Emilie Autumn brought her Bloody Crumpets to the Nile Theater in Mesa, Arizona for her “Fight Like A Girl tour on January 29, 2013.
The Red Hot Chili Peppers toured on the heels of their 2011 release, I’m With You, appearing at Jobing.com Arena in Glendale, Arizona on September 25, 2012.
Ivan Muñoz of Vigilante talks about bringing awareness to his audience via “artivism.” Also, rattle your neighbors with free songs by electropunk artists FIGO, professional industrial troll Caustic, & aggrotech up-and-comers BlakOpz and Ludovico Technique.
Amanda Palmer and The Grand Theft Orchestra brought the Theater Is Evil tour to the intimate Crescent Ballroom in Phoenix on Saturday. It was a night filled with laughter, tears, and hijinks with a stuffed tiger named Maxi.
Teenage Bottlerocket brought humor, along with their brand of proto-pop-punk-thrash and quirky/smartass lyrics to Scottsdale on Saturday, July 28.
After spending a few years slyly infiltrating the children’s edutainment market with albums Here Come the ABCs, Here Come the 123s, and (my personal favorite) Here Comes Science, indie-geek-eclectic band of the century, They Might Be Giants, came to Tempe’s Marquee Theater in January with a 14+ show. Children’s hour was over. Not that anything on […]
Sean Wheeler & Zander Schloss each have true punk cred, no matter which definition you use: Wheeler as frontman for SoCal punk revival band Throw Rag. Schloss has played bass and guitar in iconic punk acts like The Circle Jerks, The Weirdos, and Joe Strummer.
I was 18 when I first saw X. Exene Cervenka and John Doe were 22. She was a tiny, exotic beauty with a voice that would alternately rip your guts out and break your heart. He was hot punk on wheels. The music was raw, the lyrics often brutal. I was hooked.
After an almost three year hiatus pop-punk alt band, Yellowcard, returned to headline touring in 2011, behind the release of their latest album, When You’re Through Thinking, Say Yes.
Interview with Jason Lancaster of Go Radio
Ted Phelps talks about his new direction for Imperative Reaction, the new self-titled CD, industrial’s incestuous nature, and a *little* bit about dubstep.
My mission at Pittsburgh’s I:Scintilla show was to ask all the bands there Doom’s favorite question: In the event of a Zombie Apocalypse, what are your plans?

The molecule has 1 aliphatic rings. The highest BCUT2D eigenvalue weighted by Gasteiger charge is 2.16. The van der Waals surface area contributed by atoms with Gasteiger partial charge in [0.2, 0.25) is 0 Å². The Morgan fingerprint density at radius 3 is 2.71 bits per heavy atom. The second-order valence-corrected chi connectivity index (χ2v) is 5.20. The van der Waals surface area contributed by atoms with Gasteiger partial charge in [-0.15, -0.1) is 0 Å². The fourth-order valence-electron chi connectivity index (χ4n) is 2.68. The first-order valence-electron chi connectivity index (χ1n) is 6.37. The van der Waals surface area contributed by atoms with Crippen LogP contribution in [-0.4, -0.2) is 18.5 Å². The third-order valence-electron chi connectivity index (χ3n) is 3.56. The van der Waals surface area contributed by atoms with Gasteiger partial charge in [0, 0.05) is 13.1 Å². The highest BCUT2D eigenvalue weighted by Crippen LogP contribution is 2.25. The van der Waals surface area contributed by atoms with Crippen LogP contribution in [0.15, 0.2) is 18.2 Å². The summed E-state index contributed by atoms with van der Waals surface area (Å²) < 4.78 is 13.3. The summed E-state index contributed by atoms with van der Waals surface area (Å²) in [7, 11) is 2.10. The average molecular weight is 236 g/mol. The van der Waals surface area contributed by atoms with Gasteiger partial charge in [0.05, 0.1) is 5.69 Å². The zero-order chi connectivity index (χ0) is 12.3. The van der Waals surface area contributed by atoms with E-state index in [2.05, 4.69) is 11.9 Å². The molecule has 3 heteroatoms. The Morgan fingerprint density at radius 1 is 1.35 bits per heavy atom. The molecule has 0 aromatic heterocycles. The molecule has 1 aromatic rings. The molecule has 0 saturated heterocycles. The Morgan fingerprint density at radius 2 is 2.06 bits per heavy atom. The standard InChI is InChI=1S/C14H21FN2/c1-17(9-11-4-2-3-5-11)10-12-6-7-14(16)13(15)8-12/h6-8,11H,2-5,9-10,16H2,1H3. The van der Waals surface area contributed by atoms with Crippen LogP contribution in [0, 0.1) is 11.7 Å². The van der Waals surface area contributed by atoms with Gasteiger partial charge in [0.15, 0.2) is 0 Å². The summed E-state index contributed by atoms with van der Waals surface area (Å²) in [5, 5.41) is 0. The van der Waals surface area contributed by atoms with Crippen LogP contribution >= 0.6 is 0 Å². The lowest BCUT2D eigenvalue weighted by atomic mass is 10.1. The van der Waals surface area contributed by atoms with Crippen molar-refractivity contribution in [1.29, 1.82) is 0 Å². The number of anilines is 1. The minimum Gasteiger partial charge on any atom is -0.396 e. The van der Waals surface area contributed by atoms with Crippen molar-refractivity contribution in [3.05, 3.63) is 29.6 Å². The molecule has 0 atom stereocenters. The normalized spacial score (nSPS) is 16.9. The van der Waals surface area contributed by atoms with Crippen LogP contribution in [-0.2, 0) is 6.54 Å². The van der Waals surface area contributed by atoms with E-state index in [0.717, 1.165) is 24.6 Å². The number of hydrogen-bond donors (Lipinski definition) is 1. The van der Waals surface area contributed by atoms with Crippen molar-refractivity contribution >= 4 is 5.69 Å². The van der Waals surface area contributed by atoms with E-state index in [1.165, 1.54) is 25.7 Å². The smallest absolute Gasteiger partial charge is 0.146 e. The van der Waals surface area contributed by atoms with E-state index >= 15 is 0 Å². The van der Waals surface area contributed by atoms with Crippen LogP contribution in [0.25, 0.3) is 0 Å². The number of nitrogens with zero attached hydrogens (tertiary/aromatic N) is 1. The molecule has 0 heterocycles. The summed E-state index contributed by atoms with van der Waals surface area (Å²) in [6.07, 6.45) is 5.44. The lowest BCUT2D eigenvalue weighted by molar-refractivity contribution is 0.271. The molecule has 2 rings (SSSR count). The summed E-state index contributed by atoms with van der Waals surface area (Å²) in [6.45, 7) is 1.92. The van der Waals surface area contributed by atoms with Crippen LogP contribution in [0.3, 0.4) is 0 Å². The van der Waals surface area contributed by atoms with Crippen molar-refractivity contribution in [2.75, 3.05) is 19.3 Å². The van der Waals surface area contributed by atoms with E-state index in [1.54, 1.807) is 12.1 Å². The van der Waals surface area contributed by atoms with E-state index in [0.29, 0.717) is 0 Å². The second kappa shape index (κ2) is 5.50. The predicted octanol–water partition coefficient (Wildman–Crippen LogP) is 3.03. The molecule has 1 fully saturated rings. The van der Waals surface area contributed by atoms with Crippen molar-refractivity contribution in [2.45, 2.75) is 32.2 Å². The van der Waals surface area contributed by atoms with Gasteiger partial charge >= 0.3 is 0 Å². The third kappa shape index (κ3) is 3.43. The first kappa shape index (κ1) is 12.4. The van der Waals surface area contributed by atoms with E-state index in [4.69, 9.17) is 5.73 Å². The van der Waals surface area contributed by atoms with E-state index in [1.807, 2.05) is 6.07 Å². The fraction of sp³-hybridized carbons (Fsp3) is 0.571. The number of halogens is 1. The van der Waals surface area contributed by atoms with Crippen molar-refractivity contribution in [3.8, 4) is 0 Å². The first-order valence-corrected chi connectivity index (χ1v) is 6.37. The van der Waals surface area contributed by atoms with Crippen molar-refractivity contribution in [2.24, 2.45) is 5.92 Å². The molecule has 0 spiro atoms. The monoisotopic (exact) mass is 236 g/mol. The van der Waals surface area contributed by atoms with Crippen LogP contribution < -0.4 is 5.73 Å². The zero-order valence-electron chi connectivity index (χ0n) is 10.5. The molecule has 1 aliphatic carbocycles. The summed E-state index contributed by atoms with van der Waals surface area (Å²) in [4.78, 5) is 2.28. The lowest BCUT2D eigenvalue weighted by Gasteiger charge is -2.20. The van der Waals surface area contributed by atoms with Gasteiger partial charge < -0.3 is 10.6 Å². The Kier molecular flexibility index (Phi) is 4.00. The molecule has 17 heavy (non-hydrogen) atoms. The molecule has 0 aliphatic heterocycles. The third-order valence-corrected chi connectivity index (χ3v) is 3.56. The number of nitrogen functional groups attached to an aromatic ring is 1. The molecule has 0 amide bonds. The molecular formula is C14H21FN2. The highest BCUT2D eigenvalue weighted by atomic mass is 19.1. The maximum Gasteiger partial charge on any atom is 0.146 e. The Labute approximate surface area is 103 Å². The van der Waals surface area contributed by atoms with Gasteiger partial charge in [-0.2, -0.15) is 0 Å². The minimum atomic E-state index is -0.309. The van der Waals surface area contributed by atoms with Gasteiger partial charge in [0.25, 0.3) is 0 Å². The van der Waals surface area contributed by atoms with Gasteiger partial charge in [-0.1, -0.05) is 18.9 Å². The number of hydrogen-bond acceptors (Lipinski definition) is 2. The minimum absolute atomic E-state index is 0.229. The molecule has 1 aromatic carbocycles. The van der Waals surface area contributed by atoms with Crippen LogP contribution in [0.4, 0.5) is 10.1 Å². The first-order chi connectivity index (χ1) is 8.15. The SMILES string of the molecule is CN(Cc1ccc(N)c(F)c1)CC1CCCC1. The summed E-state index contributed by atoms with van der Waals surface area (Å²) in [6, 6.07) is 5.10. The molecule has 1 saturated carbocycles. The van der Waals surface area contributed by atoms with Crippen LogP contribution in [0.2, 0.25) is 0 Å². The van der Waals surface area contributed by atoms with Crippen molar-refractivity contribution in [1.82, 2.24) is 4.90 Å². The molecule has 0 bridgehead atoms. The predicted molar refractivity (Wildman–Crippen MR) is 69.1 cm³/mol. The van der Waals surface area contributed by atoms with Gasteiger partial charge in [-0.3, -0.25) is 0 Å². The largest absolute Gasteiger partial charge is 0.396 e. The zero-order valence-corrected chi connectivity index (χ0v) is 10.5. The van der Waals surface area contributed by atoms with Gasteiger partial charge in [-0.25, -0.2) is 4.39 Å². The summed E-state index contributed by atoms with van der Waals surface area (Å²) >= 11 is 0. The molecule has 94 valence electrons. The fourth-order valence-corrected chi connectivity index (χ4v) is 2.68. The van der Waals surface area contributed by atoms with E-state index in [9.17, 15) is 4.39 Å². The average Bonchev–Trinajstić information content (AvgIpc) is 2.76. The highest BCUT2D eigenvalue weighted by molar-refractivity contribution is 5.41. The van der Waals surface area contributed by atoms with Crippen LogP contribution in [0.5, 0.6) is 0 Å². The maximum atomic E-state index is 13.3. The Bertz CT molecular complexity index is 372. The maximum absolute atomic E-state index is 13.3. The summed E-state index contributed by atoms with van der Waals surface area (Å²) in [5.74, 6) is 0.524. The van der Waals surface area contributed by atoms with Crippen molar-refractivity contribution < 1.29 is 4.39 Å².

Seeing Dir En Grey is always somewhere between surgery and exorcism; they will yank things out of you whether you’re ready to face them or not.
Lonn of Twitch the Ripper talks what this synthpop duo is up to, what they’re going for, and the purity of raw, independent art.
Clint Carney of System Syn, Imperative Reaction and God Module talks about painting: his favorite mediums, his ongoing shows, and breaking new ground in mixed media.
As if being homophobic and sexist weren’t enough, now hip hop group Odd Future has a member accused of assaulting two members of the press.
Photos of Amanda Palmer’s Ninja Gig at Occupy Wall Street in New York City on October 12th.
Dubstep artist Datsik liberally doles out the high-fives and the bone-shaking bass to a full house in Pittsburgh.
This Miami-based electropop pair took over the Dim Mak/Rockstar stage of Identity Festival with boisterous enthusiasm . . . and a plastic pigeon.
Photographers do not want bands or their managements exercising any kind of control or restriction on their work, and signing away copyright, giving unfettered access, allowing editorial control and giving away free use are all unacceptable demands that no creator would accept whether they be photographer, writer, painter or even musician…
First single/video from Imperative Reaction’s 2011 album “Imperative Reaction”. The video was shot in downtown Los Angeles on Easter Sunday, 2011 and was directed by Chad Michael Ward
Butler, PA, is a place for jacked up trucks, guys in sleeveless shirts & well-worn baseball hats, tractor pulls . . . and apparently thrash metal.
TCM is the kind of band I really love seeing in a club. They bring a contagious energy to the stage that gets your heart racing and your whole body moving along.
Brisbane-based photographer Justin Edwards talks about copyright grabbing photo contracts and poses some disturbing questions about the future of concert photography if they became an industry standard, much like the ubiquitous “3 songs no flash” commonly seen today.